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When the Queen invited the Queen to dinner …

While it is not a constitutional crisis on the scale of, say, Prince William breaking with a girlfriend or his brother kicking a photographer outside a nightclub, the row between the Queen and “the Queen” has been causing serious problems in royal circles. At one level, it was trivial matter – the Queen invited Helen Mirren to dinner and Mirren was unable to attend – and yet this apparent rejection has taken on symbolical importance. The fake monarch has snubbed the real one.

“Her Majesty is seriously annoyed,” a well-placed royal insider reports. “Last week she sat up in bed in the middle of the night and shouted, ‘Who does that bitch think she is?’ It gave the Duke of Edinburgh quite a turn and he was unable to get back to sleep. It’s the talk of the palace.”

Who was to blame? Fortunately, we have been able to gain access to the full correspondence under the Freedom of Information Act, so that the public can decide which queen was at fault.

“Dear Miss Mirren, Our equerry informs us that you have declined our gracious invitation to dinner. We fear there must have been some awful misunderstanding here. We, the Queen of England, are inviting you, an actress, for a personal dinner. While we realise you must be quite busy learning your lines, putting on your make-up and so on, we really must point out that royal schedule is on a different level to that in civilian life. We have made an effort, and so shall you. We look forward to your acceptance. Elizabeth R.”

“Your Majesty, I am deeply honoured to have been invited to dinner – it would have been a thrill to compare notes with you on being the Queen! – but sadly I have this God-awful filming schedule in Dakota with Nick Cage and Jon Voight (Angelina Jolie’s dad!). Not only would the shoot have to be held up but I would have to get in and out of character in order to do dinner with you. That can be quite psychologically dangerous for an actor. Let’s try to get together before the next awards season comes round. Cheers, Helen.”

“Miss Mirren, One of the few advantages of being the best-known women in the world is that, just now and then, we are able to insist. So now perhaps I could myself crystal clear. You. Are. Coming. To. Dinner. Tell the film people that we’ll attend their premiere thingy, so long as there’s no gratuitous nudity. Perhaps that’s unrealistic, come to think of it. One of our staff told us that The Queen was the first film in which you managed to keep your top on. One should be grateful for small mercies, we suppose. Please spare the actorish guff about ‘getting into character’. What do you think we have done every day for the past 50 years? Pull yourself together, woman. Elizabeth R.”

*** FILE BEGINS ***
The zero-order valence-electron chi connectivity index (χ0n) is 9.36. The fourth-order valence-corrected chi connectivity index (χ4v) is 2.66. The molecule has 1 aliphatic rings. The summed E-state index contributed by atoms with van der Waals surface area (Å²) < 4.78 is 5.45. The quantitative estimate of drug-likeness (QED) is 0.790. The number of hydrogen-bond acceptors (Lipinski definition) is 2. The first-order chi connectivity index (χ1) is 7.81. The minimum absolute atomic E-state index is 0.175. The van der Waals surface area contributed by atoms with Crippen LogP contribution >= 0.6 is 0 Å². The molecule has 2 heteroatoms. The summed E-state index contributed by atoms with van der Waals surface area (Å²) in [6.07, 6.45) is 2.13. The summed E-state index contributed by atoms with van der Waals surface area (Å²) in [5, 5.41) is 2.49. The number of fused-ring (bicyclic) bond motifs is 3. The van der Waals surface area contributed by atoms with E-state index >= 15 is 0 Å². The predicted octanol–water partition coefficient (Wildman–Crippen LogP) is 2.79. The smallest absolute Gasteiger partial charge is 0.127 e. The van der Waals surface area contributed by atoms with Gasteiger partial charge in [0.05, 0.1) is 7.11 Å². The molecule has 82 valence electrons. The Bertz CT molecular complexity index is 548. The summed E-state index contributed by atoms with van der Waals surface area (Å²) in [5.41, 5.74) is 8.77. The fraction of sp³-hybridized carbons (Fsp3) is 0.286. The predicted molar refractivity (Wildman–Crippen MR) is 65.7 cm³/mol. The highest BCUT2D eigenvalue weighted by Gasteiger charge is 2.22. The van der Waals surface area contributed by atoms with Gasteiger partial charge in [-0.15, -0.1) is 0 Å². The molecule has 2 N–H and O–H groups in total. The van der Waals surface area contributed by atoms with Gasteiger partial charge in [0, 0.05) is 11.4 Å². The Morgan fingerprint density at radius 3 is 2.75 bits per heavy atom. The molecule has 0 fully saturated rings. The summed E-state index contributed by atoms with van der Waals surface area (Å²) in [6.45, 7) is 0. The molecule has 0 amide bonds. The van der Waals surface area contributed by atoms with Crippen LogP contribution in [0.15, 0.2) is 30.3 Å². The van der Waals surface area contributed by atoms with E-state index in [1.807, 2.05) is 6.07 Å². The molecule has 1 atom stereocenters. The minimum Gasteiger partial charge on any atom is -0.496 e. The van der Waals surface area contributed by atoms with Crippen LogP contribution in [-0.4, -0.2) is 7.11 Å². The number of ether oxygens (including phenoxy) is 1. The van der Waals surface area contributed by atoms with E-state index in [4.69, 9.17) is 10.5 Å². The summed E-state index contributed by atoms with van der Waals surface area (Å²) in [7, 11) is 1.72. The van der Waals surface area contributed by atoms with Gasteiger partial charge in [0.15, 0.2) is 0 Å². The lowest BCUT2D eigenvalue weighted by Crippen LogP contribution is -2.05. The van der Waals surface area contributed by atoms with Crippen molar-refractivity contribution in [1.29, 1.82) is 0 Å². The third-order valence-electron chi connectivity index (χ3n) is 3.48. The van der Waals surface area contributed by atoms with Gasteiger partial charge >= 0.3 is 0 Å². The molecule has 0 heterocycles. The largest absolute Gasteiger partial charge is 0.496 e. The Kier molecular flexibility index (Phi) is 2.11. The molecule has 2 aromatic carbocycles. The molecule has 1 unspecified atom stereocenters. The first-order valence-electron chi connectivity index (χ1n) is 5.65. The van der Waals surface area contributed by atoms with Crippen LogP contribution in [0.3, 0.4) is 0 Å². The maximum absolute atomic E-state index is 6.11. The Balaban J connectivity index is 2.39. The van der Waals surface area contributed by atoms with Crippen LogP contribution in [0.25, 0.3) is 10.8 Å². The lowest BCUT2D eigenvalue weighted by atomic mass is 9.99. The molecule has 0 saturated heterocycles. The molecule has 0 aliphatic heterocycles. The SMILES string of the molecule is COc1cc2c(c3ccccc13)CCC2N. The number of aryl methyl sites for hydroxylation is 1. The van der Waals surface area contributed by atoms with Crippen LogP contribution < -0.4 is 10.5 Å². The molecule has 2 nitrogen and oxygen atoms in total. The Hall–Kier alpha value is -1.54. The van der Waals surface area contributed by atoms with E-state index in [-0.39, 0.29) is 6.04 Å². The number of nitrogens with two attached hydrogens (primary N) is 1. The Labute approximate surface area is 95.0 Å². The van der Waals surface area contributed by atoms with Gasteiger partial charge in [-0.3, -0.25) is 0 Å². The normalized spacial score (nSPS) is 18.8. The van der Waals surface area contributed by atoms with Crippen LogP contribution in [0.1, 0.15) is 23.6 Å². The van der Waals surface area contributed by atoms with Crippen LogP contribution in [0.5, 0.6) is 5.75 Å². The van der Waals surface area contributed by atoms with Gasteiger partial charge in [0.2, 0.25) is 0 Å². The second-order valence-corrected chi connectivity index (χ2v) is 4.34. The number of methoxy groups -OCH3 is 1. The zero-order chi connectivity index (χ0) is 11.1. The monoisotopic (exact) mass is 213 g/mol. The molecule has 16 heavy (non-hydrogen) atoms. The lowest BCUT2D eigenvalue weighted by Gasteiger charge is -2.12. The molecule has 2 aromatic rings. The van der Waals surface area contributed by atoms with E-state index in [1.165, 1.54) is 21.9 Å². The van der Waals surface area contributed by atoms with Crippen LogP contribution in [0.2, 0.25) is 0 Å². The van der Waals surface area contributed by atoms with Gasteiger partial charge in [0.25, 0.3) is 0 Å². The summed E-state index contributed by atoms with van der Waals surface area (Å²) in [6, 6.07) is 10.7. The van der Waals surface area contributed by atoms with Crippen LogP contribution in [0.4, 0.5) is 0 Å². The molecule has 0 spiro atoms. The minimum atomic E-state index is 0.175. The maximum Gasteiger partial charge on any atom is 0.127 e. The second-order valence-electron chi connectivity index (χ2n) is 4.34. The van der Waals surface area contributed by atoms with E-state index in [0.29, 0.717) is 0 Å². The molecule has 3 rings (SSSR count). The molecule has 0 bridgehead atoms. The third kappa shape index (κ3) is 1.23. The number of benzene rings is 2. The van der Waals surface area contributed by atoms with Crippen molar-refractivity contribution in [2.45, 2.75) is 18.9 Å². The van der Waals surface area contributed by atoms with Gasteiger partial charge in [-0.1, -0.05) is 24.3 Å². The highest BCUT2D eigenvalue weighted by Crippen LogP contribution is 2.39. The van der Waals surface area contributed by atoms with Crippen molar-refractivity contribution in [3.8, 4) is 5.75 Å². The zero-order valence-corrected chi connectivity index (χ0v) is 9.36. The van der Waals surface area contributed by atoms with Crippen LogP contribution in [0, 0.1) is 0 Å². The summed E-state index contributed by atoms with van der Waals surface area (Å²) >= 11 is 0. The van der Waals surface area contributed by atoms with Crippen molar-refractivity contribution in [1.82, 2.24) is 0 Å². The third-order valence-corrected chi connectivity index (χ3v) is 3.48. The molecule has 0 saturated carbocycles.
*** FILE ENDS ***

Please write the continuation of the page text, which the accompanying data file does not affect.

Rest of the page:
“Your Majesty, May I be candid? Acting happens to be the spiritually and physically draining of all artistic professions. Playing you, I lost several pounds and came out in hives whenever those ghastly dogs came near me. Did I mention it in profiles or interviews? No. That’s because I’m a professional. It’s what I do. I am frankly finding it increasingly hard to concentrate on my character in this film while receiving unhelpful letters from someone I acted in the past. Can I speak to you woman to woman? Time to move on, love. It was only a dinner, for Christ’s sake! Helen.”

“I say, Mirren. I was fast asleep last night when I was awoken by Her Majesty the Queen screaming abuse into the darkness. The publicists here have been mincing about, complaining that we’ve ‘dropped the ball big-time’ on ‘a potentially mega PR opportunity’. It turns out that you’re behind all this nonsense. Just bloody show up, woman. Remember that damehoods can be taken away as easily as they are given. Yours aye, The Duke of Edinburgh.”

Asked about this correspondence, a Palace spokesman has said: “We never comment on private correspondence from the royal family, even to a rude and ungrateful actress.

  • Chris Rust

    It’s not a trivial issue that the researchers here don’t seem to have any notion of irony or context. If McCartney is saying old people are unloveable how come so many oldies belt that song out at their 64th birthday parties? It’s an affectionate song about love persisting despite the inevitable effects of getting older, what could be more positive?

    But there’s something quite sinister here, the conclusions of the article say:
    “It is imagined that the negative representations of age and ageing can be dispiriting and confidence and esteem lowering for older people and that more scrutiny of these texts by censorship boards should be exercised.”

    In other words it’s a manifesto for the thought police to start telling artists what to do, based on a particularly numb piece of research. Decidedly chilling.